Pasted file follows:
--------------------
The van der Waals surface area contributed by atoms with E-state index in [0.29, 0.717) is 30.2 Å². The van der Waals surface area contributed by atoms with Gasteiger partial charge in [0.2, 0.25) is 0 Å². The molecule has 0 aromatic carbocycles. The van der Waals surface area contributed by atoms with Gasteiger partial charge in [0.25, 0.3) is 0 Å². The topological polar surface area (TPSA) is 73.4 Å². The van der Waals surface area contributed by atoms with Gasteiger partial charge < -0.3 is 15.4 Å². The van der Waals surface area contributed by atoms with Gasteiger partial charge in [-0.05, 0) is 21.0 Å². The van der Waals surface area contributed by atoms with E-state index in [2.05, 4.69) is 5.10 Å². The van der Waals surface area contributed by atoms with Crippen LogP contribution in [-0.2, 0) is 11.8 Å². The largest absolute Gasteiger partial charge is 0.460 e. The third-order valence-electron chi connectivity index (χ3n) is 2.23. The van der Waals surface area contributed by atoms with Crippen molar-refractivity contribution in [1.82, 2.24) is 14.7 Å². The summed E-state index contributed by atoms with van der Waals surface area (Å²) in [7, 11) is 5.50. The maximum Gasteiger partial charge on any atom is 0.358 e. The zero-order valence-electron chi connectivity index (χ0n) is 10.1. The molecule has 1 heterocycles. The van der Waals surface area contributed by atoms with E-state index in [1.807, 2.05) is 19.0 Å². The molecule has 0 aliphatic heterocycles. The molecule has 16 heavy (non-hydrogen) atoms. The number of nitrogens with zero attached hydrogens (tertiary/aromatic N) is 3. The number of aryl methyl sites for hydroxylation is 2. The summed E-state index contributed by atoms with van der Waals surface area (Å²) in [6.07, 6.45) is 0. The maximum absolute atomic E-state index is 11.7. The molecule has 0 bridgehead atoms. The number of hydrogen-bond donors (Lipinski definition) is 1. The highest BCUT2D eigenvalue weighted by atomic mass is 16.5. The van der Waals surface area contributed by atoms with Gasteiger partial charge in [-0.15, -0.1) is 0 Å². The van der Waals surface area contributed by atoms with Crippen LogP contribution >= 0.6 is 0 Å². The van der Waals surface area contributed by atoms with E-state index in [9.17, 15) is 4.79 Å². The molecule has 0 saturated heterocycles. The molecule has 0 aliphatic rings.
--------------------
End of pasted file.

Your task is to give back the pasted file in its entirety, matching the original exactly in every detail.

The van der Waals surface area contributed by atoms with E-state index in [0.29, 0.717) is 30.2 Å². The van der Waals surface area contributed by atoms with Gasteiger partial charge in [0.2, 0.25) is 0 Å². The molecule has 0 aromatic carbocycles. The van der Waals surface area contributed by atoms with Gasteiger partial charge in [0.25, 0.3) is 0 Å². The topological polar surface area (TPSA) is 73.4 Å². The van der Waals surface area contributed by atoms with Gasteiger partial charge < -0.3 is 15.4 Å². The van der Waals surface area contributed by atoms with Gasteiger partial charge in [-0.05, 0) is 21.0 Å². The van der Waals surface area contributed by atoms with E-state index in [2.05, 4.69) is 5.10 Å². The van der Waals surface area contributed by atoms with Crippen LogP contribution in [-0.2, 0) is 11.8 Å². The largest absolute Gasteiger partial charge is 0.460 e. The third-order valence-electron chi connectivity index (χ3n) is 2.23. The van der Waals surface area contributed by atoms with Crippen molar-refractivity contribution in [1.82, 2.24) is 14.7 Å². The summed E-state index contributed by atoms with van der Waals surface area (Å²) in [7, 11) is 5.50. The maximum Gasteiger partial charge on any atom is 0.358 e. The zero-order valence-electron chi connectivity index (χ0n) is 10.1. The molecule has 1 heterocycles. The van der Waals surface area contributed by atoms with E-state index in [1.807, 2.05) is 19.0 Å². The molecule has 0 aliphatic heterocycles. The molecule has 16 heavy (non-hydrogen) atoms. The number of nitrogens with zero attached hydrogens (tertiary/aromatic N) is 3. The number of aryl methyl sites for hydroxylation is 2. The summed E-state index contributed by atoms with van der Waals surface area (Å²) in [6.07, 6.45) is 0. The maximum absolute atomic E-state index is 11.7. The molecule has 0 bridgehead atoms. The number of hydrogen-bond donors (Lipinski definition) is 1. The highest BCUT2D eigenvalue weighted by atomic mass is 16.5. The van der Waals surface area contributed by atoms with Gasteiger partial charge in [-0.15, -0.1) is 0 Å². The van der Waals surface area contributed by atoms with Crippen LogP contribution >= 0.6 is 0 Å². The van der Waals surface area contributed by atoms with E-state index in [9.17, 15) is 4.79 Å². The molecule has 0 saturated heterocycles. The molecule has 0 aliphatic rings.